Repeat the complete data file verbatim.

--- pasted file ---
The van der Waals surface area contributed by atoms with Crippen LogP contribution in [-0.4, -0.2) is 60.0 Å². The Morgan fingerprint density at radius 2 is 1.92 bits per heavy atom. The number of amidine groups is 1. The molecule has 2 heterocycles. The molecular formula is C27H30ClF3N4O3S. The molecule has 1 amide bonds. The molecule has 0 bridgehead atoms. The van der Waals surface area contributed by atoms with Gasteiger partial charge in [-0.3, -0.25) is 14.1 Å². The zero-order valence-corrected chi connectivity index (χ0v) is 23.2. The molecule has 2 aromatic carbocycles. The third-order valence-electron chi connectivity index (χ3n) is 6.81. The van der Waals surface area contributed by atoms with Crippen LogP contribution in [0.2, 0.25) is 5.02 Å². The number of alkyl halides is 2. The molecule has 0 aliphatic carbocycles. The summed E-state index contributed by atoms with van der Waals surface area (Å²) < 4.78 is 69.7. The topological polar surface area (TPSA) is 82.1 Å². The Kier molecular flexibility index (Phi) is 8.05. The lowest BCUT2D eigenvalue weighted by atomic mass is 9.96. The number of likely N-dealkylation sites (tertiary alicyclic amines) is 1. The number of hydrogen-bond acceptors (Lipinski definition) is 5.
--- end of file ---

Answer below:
The van der Waals surface area contributed by atoms with Crippen LogP contribution in [-0.4, -0.2) is 60.0 Å². The Morgan fingerprint density at radius 2 is 1.92 bits per heavy atom. The number of amidine groups is 1. The molecule has 2 heterocycles. The molecular formula is C27H30ClF3N4O3S. The molecule has 1 amide bonds. The molecule has 0 bridgehead atoms. The van der Waals surface area contributed by atoms with Gasteiger partial charge in [-0.3, -0.25) is 14.1 Å². The zero-order valence-corrected chi connectivity index (χ0v) is 23.2. The molecule has 2 aromatic carbocycles. The third-order valence-electron chi connectivity index (χ3n) is 6.81. The van der Waals surface area contributed by atoms with Crippen LogP contribution in [0.2, 0.25) is 5.02 Å². The number of alkyl halides is 2. The molecule has 0 aliphatic carbocycles. The summed E-state index contributed by atoms with van der Waals surface area (Å²) < 4.78 is 69.7. The topological polar surface area (TPSA) is 82.1 Å². The Kier molecular flexibility index (Phi) is 8.05. The lowest BCUT2D eigenvalue weighted by atomic mass is 9.96. The number of likely N-dealkylation sites (tertiary alicyclic amines) is 1. The number of hydrogen-bond acceptors (Lipinski definition) is 5.